Carolus Luython

Carolus Luython (French: Charles Luython; 1557 – 2 August 1620) was a late Renaissance composer of the "fifth generation" of the Franco-Flemish school.[1]

Luython was born in Antwerp and was recruited as a child to serve in the choir of Maximilian II in Vienna. After Maximillian's death in 1576, Luython became a court organist and in 1603 the court composer of his successor, Rudolf II, first in Vienna and then in Prague, while his fellow Fleming Philippe de Monte was kapellmeister from 1568 to 1603, together with the Germans Hans Leo Hassler and Jakob Hassler. After Rudolf II died in 1612, Luython was among many court officials dismissed without pension by Rudolf's successor Matthias. Luython was forced to sell his possessions, including his harpsichord, and died in poverty in Prague.


  • Masses.
First Book of Masses. 4 of 9 are based on motets and madrigals by Monte.
Missa Caesar vive! a 7.
  • Motets
  • Hymns
  • Italian madrigals
  • Keyboard fugues, fantasias and ricercares.


  • Madrigal: Perch'io t'habbia guardato. Venhoda, Supraphon LP.
  • 2 Madrigals a 5: Erano i capei d'oro a l'aura. Due rose fresche non vede un simil. on All'Illustrissimi Signori Fuccari: Music from the time of 1573–1607 The House of Fugger. The Consort of Musicke dir. Anthony Rooley DHM 1985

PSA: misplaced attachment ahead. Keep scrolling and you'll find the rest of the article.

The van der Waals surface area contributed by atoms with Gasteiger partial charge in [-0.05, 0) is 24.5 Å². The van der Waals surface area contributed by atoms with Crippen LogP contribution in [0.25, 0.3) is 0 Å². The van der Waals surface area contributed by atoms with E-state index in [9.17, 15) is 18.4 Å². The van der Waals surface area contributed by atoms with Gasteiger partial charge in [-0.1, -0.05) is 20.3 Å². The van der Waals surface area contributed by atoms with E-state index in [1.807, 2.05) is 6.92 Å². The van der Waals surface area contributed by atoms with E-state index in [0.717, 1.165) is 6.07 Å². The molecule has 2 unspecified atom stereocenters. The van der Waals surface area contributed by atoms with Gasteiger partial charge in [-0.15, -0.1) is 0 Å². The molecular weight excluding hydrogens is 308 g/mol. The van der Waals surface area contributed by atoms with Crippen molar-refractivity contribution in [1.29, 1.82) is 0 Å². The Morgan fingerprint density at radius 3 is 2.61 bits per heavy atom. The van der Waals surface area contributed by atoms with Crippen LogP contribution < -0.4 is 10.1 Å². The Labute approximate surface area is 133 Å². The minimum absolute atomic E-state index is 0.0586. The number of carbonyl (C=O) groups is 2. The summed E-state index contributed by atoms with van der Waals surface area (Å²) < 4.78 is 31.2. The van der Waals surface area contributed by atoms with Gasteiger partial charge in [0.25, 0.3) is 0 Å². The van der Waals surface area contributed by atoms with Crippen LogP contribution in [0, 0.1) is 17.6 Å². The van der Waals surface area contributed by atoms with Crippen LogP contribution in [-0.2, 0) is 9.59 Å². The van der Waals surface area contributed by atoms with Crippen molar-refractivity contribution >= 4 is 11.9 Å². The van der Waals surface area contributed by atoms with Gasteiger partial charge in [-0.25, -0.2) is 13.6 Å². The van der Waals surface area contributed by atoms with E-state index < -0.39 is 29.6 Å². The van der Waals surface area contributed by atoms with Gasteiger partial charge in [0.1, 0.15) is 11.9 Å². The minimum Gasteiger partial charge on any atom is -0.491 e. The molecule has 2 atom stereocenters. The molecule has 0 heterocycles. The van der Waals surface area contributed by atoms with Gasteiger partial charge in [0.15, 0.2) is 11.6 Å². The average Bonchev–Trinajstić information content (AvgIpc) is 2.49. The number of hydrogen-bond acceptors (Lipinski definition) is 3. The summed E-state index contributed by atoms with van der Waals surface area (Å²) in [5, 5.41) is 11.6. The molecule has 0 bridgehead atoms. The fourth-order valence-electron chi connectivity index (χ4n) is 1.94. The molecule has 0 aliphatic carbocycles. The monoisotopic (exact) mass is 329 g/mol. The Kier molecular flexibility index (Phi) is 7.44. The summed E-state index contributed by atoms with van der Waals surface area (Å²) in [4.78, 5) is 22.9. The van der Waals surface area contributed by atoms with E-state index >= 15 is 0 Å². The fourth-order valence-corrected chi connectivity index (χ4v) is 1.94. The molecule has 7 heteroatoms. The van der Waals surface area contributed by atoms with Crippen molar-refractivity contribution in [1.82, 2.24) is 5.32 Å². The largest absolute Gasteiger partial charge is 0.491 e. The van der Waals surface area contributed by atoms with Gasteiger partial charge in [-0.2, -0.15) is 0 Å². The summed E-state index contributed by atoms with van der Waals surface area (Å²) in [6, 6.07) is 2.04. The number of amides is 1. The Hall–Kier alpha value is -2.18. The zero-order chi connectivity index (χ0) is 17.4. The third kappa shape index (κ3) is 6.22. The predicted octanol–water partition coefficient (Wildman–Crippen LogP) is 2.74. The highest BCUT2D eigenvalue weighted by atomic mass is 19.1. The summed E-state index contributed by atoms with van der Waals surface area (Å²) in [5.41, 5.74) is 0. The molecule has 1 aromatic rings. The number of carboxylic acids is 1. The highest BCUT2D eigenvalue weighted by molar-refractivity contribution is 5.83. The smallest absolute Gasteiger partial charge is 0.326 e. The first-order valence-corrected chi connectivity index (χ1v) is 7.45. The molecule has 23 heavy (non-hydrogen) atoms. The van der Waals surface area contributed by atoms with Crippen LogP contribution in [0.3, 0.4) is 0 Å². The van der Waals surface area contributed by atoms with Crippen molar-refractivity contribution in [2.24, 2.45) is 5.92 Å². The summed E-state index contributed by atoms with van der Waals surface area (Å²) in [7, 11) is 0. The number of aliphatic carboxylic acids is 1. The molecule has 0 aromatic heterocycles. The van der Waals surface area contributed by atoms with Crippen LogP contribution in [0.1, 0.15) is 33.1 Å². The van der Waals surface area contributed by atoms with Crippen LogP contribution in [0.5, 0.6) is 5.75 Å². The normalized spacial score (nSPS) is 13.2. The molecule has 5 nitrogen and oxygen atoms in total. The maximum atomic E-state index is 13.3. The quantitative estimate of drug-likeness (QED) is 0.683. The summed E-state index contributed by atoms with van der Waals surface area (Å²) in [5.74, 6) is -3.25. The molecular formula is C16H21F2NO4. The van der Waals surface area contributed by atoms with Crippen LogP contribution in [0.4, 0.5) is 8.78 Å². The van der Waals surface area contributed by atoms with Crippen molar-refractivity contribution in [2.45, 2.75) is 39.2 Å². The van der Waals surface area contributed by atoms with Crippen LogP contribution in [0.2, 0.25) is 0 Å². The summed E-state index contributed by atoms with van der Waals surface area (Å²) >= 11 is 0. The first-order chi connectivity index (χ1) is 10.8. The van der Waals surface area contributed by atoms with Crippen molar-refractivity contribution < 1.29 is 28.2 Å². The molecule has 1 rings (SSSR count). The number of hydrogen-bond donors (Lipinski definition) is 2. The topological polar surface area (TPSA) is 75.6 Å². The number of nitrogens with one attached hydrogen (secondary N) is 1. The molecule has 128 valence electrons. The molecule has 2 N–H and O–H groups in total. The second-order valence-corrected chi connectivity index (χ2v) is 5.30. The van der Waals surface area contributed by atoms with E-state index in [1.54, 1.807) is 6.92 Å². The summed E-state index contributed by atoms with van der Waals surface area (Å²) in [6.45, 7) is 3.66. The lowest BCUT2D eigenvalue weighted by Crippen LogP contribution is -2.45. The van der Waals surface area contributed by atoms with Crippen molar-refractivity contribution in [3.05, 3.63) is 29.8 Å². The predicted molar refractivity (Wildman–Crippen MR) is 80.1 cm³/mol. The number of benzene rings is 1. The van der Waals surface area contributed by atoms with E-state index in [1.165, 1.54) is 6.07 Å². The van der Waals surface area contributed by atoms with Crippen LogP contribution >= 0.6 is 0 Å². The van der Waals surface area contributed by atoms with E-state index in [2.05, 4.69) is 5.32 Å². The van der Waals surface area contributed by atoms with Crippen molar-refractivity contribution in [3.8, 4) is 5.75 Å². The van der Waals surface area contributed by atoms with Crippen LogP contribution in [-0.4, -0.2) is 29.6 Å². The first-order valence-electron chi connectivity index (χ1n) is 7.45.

• Lamentations a 6. Huelgas Ensemble dir. Paul Van Nevel, live recording ORF Jan. 24, 1998, on Resonanzen '98.
  • Missa Caesar vive! Fraternitas Litteratorum, Supraphon 2007
  • Complete keyboard works. Jaroslav Tůma, Supraphon, 11 0754-2
  • Lamentationes Jeremiae Prophetae for 6, 5 and 4 parts: Dialogo Musicale dir. Leo Meilink, on Music at the Court of Emperor Rudolf II in Prague, Harmonia Mundi 0761
  • Fuga suavissima, for organ: Bernard Winsemius, organ, on Music at the Court of Emperor Rudolf II in Prague, Harmonia Mundi 0761


  1. ^ Ignace Bossuyt De Guillaume Dufay a Roland de Lassus: Les tres riches heures de la polyphonie franco-flamande (French Edition) (9782204055550)

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